Andrej Stremfelj was born in December 1956 in Kranj, where he still lives today. He began climbing in 1972 with the Kranj Alpine Club.
After graduating from Ljubljana University went on to teach physical education at Skofja Loka High School. He became a mountain guide in 1982 and a fully qualified IFMGA guide in 1997.
Many argue that Andrej’s most significant achievements took place in 1989, when he made first and second winter ascents of three steep and difficult routes on the north face of Mangart [the third highest peak in Slovenia], and in summer 2002, when he celebrated 30 years as an alpinist by climbing, within the space of 40 days, 30 different routes on 27 different peaks throughout Slovenia.
The most notable of these was Zajeda on Široka Peč in the Julian Alps. However, it was the creation of bold, technically difficult routes in the Greater Ranges, articularly at the highest altitudes, where he really made his mark.
In 1977, Janusz Loncar’s Yugoslav invited him to attempt the fourth ascent of Gasherbrum I (8,068m) via a new route, the southwest ridge.
In poor weather and climbing alpine style above 7,200 metres, Andrej and another Slovenian icon from the era, Nejc Zaplotnik, completed the first ascent of the ridge in difficult conditions.
In 1979, he made the first ascent of the West Ridge Direct on Everest (8,848 m; he would return to Everest in 1990, making an ascent of the Normal Route with his wife Marija, the first married couple to stand together on the summit).
In 1983 he made an unusual alpine style ascent of the Bezzubkin Pillar on Pik Communism (7,49 5m), in 1985 a new line on the east face of Dhaulagiri – though his party was unable to summit after reaching the east ridge at 7,500m), and in 1986 a 32-hour round trip ascent of Gasherbrum II (8,03 5m) from base camp.
In 1989 he climbed a new route in alpine style up the central pillar of the southwest face of Xixabangma (8,027 m).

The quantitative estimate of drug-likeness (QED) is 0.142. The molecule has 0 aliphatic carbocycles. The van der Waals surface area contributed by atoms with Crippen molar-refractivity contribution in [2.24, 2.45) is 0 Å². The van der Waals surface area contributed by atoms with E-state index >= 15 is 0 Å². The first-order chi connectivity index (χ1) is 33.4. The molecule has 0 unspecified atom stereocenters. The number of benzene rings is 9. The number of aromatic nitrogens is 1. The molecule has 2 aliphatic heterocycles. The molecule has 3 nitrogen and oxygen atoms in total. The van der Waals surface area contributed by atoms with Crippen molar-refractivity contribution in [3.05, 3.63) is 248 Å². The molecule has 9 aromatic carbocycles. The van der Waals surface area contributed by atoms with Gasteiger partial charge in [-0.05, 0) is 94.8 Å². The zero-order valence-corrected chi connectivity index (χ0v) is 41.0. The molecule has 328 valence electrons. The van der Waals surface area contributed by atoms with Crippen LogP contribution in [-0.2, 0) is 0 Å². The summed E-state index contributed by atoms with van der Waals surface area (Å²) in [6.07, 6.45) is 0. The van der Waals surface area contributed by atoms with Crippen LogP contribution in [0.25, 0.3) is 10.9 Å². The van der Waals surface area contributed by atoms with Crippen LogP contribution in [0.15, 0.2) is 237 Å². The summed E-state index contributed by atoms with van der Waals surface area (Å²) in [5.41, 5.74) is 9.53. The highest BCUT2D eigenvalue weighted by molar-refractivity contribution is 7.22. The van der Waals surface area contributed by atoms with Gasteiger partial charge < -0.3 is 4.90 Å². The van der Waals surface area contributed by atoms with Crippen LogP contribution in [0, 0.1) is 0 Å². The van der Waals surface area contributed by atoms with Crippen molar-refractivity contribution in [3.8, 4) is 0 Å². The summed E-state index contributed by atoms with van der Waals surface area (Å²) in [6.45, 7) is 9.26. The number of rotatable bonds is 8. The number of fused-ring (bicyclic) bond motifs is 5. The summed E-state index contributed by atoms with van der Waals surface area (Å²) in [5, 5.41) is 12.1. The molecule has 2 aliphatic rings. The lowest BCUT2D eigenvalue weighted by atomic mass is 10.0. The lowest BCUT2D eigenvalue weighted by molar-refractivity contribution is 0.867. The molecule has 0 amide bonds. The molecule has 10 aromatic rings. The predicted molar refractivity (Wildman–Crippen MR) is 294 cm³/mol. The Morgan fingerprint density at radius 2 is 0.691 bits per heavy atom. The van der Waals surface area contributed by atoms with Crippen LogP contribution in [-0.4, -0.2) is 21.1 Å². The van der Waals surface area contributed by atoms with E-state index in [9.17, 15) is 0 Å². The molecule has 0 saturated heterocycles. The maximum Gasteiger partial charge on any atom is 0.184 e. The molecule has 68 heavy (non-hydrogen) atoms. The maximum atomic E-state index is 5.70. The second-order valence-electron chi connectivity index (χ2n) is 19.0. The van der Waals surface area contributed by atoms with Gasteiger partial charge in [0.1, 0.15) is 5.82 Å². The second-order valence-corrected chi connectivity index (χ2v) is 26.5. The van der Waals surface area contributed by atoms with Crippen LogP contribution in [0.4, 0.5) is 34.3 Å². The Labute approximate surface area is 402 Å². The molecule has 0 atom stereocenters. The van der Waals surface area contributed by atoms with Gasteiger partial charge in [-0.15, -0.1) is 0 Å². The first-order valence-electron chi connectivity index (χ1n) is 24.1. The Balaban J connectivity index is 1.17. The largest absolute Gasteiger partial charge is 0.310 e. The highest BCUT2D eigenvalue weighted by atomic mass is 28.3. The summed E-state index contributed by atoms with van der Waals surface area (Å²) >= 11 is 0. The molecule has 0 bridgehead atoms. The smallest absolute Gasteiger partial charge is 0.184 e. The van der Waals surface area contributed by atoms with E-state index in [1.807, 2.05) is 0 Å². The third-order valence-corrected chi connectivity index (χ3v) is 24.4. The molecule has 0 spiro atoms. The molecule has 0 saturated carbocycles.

Two years later, in 1991, came perhaps his masterpiece, a bold alpine style ascent of the south ridge of Kangchenjunga to the south summit (8,476 m), an climb awarded the first ever Piolet d’Or.
In 1999 he made the first ascent of the north face of rarely climbed Gyachung Kang (7,952 m). Inevitably, climbing at high altitudes isn’t always successful. An attempt to make an alpine style ascent of the British Route on the south face of Annapurna was thwarted low down by dangerous conditions. However, there were two notable “failures.”
In 1981 he reached 8,250 metres on the unclimbed south face of Lhotse (8,516 m), and in 1988, in an attempt to make its second ascent, reached 8,100m on the southsouthwest pillar – the Magic Line – of K2 (8,611 m).
At slightly lower altitudes Andrej made first ascents of a number of Himalayan peaks such as Nyanang Ri (7,071 m, 1989), Boktah (6,114 m, in 1991), Palung Ri (7,012 m, in 1995), Siguang Ri Shar (6,998 m, and a new route on 7,309 m Siguang Ri, both in 1999), Lashar I (6,842 m in 2005), and more significantly the two highly-coveted summits of Menlungtse (7,181 m, via the east face in 1992), and Janak (7,041 m, via the southwest pillar in 2006).
Outside Asia he travelled to Patagonia in 1996 to put up Born under a Wandering Star on the east face of the North Tower of Paine.
“Only special people can successfully maintain a genuine enthusiasm for life into their later years,” said Marko Prezelj.
“In this regard, Andrej Štremfelj may be unique. His attitude to alpinism, including life, preserves both a freshness and maturity. In spite of huge social changes, the values he transmits to our whimsical tribe have not changed.
“His role as a pedagogue completely fits his character. Andrej conveys his experiences and views primarily by direct example, although he will sometimes produce writing that displays an appropriate emphasis and compassion. He is still able to connect playfulness and responsibility, one of the essential ‘tricks’ that has ensured he has reached a mature age both satisfied and happy.